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  • Jenna O'Malley

Reflective Ripples: Is Reading Culture Dying?

Welcome to Reflective Ripples, where we glance into debatable topics about the creative world. On a social media post recently, I saw a question that left my mind scrambled with alarm: “why is reading dying?”





Having taught in public, brick-and-mortar schools and private, virtual schools as an English and developmental reading teacher for the last decade, I found this question quite interesting. Well, also since I read and write as much as I do these days as an author? I thought this topic required further reflection.





As my favorite paranormal romance author, J. R. Ward, said (and I'll paraphrase):


Writers compete internationally against more than other literary media. It's not just TV, movie theaters, and the NES or Sega attracting people’s attention. It's Facebook, Instagram, Twitch streams, YouTube, Disney+, video games like Final Fantasy XIV connecting people across the globe, sporting events, constant 24/7 news media... the list goes on and on.


TL:DR? People are inundated with entertainment options, and the faster they rip through it, the better they feel. Yay, dopamine, much? The literary world is awash with options right now to the point of oversaturation marketwise—and that’s not a genre-to-genre basis, that’s in general.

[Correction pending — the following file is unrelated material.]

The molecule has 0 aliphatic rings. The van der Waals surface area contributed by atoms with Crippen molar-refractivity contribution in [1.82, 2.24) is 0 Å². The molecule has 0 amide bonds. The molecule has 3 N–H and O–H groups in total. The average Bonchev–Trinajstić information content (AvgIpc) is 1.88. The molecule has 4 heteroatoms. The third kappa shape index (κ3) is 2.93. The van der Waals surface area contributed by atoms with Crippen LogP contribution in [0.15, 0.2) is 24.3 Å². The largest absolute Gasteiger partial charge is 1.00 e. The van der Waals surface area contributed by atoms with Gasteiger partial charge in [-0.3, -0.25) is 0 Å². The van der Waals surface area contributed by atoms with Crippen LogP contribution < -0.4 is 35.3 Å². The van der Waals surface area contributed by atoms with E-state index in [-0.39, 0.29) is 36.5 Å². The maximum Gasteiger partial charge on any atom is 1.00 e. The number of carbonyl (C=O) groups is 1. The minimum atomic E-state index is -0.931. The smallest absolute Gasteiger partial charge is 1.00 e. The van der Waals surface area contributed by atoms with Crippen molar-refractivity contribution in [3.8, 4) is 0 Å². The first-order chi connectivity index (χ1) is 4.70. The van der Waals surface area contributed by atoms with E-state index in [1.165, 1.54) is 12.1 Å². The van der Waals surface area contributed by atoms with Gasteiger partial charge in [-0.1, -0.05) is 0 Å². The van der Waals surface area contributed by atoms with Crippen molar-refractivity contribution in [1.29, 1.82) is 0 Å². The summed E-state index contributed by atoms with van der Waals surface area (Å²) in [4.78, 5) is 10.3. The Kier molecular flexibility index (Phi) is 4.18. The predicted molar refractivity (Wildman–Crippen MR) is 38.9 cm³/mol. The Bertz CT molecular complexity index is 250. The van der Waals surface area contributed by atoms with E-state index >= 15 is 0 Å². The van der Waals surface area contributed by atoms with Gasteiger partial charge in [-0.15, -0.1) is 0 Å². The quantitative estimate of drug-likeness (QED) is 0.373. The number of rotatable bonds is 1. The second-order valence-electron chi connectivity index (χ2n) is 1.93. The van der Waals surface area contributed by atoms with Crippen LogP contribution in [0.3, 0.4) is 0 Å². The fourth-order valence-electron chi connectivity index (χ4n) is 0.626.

Also, this part I will say as a former reading specialist in a middle school:


People learn at a young age that reading equals a chore. They were never taught to enjoy a single book for what it is by itself as a piece of art that represents life. No, all the blame is not on their parental figures: though, head’s up. If you want your child to be a better reader, then model what a good reader looks like. A chunk of the blame also lands on the way schools teach reading. As an English teacher and reading specialist, I will admit how often kids analyze e.v.e.r.y.t.h.i.n.g. Otherwise: we failed, and they failed. Constant testing also affected this in many ways... in short: if someone doesn’t model a love of reading to students, how can they be expected to develop the skill without a fight? Sadly, an uphill battle forms.


I would love to see reading sustain as an enjoyable activity. Why do you read or not read?





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